NPR's David Welna stacked his Thursday report on Morning Edition full of liberal politicians and activists who support granting citizenship to illegal immigrants. Welna aired sound bites from a representative of the left-wing SEIU, three Democratic politicians, and a woman who has illegal immigrant family members. He only included one clip from a Republican – Senator John McCain, who has long been a supporter of "comprehensive" immigration reform.
The correspondent also spent much of the segment spotlighting a recent Capitol Hill demonstration in favor of a so-called path to citizenship, where many of his liberal talking heads spoke.
Fill-in host David Greene introduced Welna's report by noting how "thousands of immigrants and their supporters from around the country flocked to the U.S. Capitol yesterday....It was the largest public show of support yet for efforts in Congress to pass a big immigration overhaul this year." The NPR journalist then played four straight clips from the "Citizenship for All" rally – one from a Spanish-language performer and three from liberal speakers: Jaime Contreras of the SEIU, Illinois Representative Luis Gutierrez, and New Jersey Senator Robert Menendez.
Welna played one more sound bite from a left-leaning politician – Massachusetts Rep. Richard Neal – before playing his clip from McCain, where the Arizona Republican was interrogating Border Patrol Chief Michael Fisher on the issue of border security. But Senator McCain didn't have the last word, as the correspondent played one more clip from Antoniela Sanchez, who, according to Welna, "has family members not lawfully in the country".
The public radio network has a long track record of liberal bias on the issue of illegal immigration. During a March 2011 report for All Things Considered, NPR's Wade Goodwyn slanted towards so-called "welcoming" and "tolerant" Republicans in Texas by a three-to-one margin. Earlier that month, correspondent Mara Liasson completely excluded anti-illegal immigration conservatives from her report on President Obama's push for "comprehensive" immigration reform.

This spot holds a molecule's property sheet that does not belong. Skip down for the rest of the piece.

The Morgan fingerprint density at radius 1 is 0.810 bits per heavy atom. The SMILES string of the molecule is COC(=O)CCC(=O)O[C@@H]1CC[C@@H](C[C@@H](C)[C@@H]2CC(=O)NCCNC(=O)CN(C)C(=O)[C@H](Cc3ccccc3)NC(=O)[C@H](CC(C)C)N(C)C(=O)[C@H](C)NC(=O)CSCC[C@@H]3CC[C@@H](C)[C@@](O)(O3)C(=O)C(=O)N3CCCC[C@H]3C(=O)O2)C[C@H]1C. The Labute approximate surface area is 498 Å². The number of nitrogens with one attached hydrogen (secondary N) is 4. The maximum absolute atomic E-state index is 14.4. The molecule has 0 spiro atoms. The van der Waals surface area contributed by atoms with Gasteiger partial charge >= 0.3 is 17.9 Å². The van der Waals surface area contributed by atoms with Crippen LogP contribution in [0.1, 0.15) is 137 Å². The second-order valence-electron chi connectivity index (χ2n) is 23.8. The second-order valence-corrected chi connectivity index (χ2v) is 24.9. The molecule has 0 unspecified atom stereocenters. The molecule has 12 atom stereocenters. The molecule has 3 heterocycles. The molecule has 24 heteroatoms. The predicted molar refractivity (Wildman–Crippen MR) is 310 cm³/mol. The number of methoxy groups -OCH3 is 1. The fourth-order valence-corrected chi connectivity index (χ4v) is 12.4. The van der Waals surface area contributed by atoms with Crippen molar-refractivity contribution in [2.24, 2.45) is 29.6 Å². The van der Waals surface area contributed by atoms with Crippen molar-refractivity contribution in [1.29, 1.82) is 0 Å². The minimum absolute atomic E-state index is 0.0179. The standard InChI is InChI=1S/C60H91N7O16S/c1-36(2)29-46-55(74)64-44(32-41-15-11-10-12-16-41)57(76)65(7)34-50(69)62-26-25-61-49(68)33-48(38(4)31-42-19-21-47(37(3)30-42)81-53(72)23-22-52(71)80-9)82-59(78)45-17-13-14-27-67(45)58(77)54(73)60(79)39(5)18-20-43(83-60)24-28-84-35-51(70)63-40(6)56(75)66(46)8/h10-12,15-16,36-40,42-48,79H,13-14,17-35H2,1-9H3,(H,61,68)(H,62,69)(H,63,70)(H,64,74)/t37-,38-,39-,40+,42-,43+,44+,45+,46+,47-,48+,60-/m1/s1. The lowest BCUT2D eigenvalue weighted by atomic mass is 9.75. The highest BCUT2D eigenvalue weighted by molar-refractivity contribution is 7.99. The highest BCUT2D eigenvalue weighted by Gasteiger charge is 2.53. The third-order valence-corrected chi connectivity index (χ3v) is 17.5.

More recently, in March 2013, Liasson lined up talking heads who support RNC Chairman Reince Priebus' report that advises Republicans to "embrace...comprehensive immigration reform".
The full transcript of David Welna's report from Thursday's Morning Edition:
DAVID GREENE: Thousands of immigrants and their supporters from around the country flocked to the U.S. Capitol yesterday. They were there for a national rally for citizenship. It was the largest public show of support yet for efforts in Congress to pass a big immigration overhaul this year. It came as a group of senators was putting the finishing touches on an immigration bill that will likely be debated well into the summer.
NPR's David Welna was at yesterday's rally.
DAVID WELNA: If there was an anthem for yesterday's 'Citizenship for All' rally, it was likely the song sung by Marisol Hernandez of the Los Angeles group, La Santa Cecilia. (clip of Marisol Hernandez singing in Spanish) 'Change – everything changes' is how the Spanish lyrics translate, and things have indeed changed since the last big push for immigration reform fell apart in Congress six years ago. Jaime Contreras of the Service Employees International Union pointed that out to the crowd.
JAIME CONTRERAS, SERVICE EMPLOYEES INTERNATIONAL UNION: We've been here before, but this time it's different. We are different. Washington is different. Now is truly the time for immigration reform. (audience cheers and applauds)